justifiably hostile response all over the world. Some of the best
pieces against Israeli aggression appeared in the Western mainstream:
by Mark Steel and other writers of the Independent. With expected
exception of President Bush' administration, the West speaks and
demonstrates against the invasion. For sure graffiti on a synagogue
wall brings out more demonstrators than bombing of a mosque and
killing of all worshippers, but still it is possible that the Jewish
yoke over the Western public opinion may be broken in the result of
this intervention. What is unexpected, is that Russian media, usually
strongly pro-Jewish, speaks in one voice against Israeli aggression.
Now it is the time to demonstrate, to call for ostracism of Israel,
for resignation of Mubarak, and it is the time to support the
legitimate government of Gaza. Stay tuned.
The Rotten State of Egypt is too Powerless and Corrupt to Act
By Robert Fisk
January 1, 2009
There was a day when we worried about the "Arab masses" the
millions of "ordinary" Arabs on the streets of Cairo, Kuwait, Amman,
Beirut and their reaction to the constant bloodbaths in the Middle
East. Could Anwar Sadat restrain the anger of his people? And now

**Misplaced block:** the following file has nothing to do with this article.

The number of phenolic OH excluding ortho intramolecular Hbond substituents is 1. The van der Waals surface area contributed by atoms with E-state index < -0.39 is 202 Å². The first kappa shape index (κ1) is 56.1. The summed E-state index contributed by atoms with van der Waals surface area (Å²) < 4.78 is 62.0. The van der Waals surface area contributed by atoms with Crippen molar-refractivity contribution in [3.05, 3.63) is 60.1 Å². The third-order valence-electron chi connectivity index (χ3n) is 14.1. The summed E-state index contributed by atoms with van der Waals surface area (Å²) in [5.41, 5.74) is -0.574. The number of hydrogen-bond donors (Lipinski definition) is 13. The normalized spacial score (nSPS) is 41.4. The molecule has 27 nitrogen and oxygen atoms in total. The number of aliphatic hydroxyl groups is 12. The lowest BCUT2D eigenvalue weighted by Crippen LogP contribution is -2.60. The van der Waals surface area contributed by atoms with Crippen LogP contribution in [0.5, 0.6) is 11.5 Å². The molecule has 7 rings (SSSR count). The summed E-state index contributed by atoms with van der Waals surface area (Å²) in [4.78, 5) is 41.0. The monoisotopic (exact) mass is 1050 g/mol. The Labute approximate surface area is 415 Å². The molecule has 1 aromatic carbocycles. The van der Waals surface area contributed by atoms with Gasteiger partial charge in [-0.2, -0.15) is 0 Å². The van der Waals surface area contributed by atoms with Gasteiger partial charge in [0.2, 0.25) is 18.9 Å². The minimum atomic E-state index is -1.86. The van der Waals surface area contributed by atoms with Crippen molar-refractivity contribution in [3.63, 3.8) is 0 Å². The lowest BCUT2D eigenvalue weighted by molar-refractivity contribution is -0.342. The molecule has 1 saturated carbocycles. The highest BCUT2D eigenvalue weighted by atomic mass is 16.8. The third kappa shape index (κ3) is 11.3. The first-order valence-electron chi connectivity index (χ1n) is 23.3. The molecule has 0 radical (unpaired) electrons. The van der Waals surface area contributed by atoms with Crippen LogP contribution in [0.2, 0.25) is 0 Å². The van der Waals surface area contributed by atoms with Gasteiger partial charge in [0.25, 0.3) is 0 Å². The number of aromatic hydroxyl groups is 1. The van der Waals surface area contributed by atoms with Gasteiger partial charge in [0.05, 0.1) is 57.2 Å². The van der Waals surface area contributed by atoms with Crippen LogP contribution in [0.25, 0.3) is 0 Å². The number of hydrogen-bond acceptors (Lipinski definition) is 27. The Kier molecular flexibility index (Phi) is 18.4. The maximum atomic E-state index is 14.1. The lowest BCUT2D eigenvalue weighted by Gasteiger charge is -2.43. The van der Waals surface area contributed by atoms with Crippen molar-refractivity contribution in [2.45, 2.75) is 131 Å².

after three decades of Hosni Mubarak can Mubarak (or "La Vache Qui
Rit", as he is still called in Cairo) restrain the anger of his
people? The answer, of course, is that Egyptians and Kuwaitis and
Jordanians will be allowed to shout in the streets of their capitals
but then they will be shut down, with the help of the tens of
thousands of secret policemen and government militiamen who serve the
princes and kings and elderly rulers of the Arab world.
Egyptians demand that Mubarak open the Rafah crossing-point into
Gaza, break off diplomatic relations with Israel, even send weapons
to Hamas. And there is a kind of perverse beauty in listening to the
response of the Egyptian government: why not complain about the three
gates which the Israelis refuse to open? And anyway, the Rafah
crossing-point is politically controlled by the four powers that
produced the "road map" for peace, including Britain and the US. Why
To admit that Egypt can't even open its sovereign border without
permission from Washington tells you all you need to know about the
powerlessness of the satraps that run the Middle East for us.
Open the Rafah gate or break off relations with Israel and
Egypt's economic foundations crumble. Any Arab leader who took that